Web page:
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The Daily Tar Heel

UNC field hockey team suffers first loss of season

“You’ve got to get those touches and the reps before heading into the game,” senior forward Loren Shealy said. “It’s a crucial part of it. I don’t think our intensity and focus was where it should’ve been against Louisville.”

And it showed. After an uncharacteristic, flat-footed start on Saturday, No. 1 UNC (5-1, 1-1 ACC) suffered its first loss of the season to No. 14 Louisville (6-1, 1-1 ACC) by a margin of 3-2.

“We knew our warm up was not sufficient,” Shealy said. “It was lack of focus and a lack of working as hard as you possibly can to complete the drills and to make sure you’re doing everything you can to get ready for the game.”

The Tar Heels have scored the majority of their previous goals in the first half, but at Trager Stadium, they found themselves caught in a sluggish midfield battle.

UNC’s fundamental skills lacked finesse, and the Cardinals exploited this weakness, netting a pair of goals before the end of the half. For the first time all season, North Carolina found itself in an extremely vulnerable position.

“We came into the lion’s den at Louisville,” Coach Karen Shelton said. “(The difference was) their corner execution. They had four corners, and they scored on three. We had four corners, and we basically didn’t get a shot on goal.”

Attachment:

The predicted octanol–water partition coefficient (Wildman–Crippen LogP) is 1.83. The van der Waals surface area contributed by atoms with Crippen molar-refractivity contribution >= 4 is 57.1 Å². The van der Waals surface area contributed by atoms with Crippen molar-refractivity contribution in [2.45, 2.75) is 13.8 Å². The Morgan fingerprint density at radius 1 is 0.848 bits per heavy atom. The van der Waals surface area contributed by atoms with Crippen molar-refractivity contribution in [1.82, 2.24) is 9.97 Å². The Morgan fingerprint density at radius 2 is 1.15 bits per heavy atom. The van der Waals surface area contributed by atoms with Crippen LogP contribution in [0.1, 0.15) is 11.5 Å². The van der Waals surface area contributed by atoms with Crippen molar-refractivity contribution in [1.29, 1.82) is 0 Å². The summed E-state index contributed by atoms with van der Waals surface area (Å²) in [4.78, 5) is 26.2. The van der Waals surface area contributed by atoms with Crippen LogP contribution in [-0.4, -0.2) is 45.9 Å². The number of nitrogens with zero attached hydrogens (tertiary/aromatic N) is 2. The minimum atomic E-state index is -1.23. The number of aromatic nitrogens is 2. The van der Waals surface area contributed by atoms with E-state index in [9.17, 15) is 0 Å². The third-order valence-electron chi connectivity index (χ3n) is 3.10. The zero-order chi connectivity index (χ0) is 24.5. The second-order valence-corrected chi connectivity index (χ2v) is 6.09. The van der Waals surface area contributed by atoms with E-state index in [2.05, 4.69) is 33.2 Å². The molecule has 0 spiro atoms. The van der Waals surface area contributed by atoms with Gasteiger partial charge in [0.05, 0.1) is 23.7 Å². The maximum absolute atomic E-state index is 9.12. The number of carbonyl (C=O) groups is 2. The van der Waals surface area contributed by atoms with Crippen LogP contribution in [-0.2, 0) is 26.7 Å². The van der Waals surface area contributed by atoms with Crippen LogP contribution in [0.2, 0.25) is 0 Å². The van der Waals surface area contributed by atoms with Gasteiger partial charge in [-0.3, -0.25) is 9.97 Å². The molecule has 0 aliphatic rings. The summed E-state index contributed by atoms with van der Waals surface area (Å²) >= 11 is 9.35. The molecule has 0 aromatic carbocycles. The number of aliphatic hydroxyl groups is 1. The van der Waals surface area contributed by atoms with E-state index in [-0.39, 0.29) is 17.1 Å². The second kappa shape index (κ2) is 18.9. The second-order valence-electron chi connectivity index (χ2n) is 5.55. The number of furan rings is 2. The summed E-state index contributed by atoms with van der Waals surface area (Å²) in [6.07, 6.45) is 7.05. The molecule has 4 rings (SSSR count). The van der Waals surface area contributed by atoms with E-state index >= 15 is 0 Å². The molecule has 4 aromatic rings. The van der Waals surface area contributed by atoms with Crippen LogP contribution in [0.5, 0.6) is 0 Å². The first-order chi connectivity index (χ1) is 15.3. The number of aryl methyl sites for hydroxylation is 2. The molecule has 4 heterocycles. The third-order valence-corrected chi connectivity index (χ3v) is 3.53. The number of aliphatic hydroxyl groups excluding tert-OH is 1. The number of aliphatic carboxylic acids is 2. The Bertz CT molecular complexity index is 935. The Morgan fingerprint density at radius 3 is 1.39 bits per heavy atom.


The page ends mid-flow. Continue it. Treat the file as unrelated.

Senior forward Charlotte Craddock finally found the net for the Tar Heels and then the equalizer only a minute later. Despite this glimmer of hope for UNC, penalty corners ultimately proved to be the team’s Achilles’ heel when the Cardinals scored the game-winner off a penalty play with five minutes remaining.

North Carolina had less than 24 hours to reflect on the loss before returning to Trager Stadium Sunday to face Miami University of Ohio (2-7, 0-0 MAC).

The Tar Heels managed to turn their fate around and shut out the Red Hawks in a 3-0 victory. However, this dominance was met with disappointment.

“I don’t think we came out as strong of a team and played together like we have in the past,” junior midfielder Emily Wold said. “This weekend was not as intense, and we did not play our game.”

The Tar Heels statistically outperformed the Red Hawks but still tallied several careless turnovers — mistakes that boil down to preparedness.

“We knew our warm-up was not to the level we need to perform the game and to focus before we step on the field,” Shealy said. “It’s something we will continue to focus on. (When) we’ve had great warm ups, that feeds into a better start of the game.”

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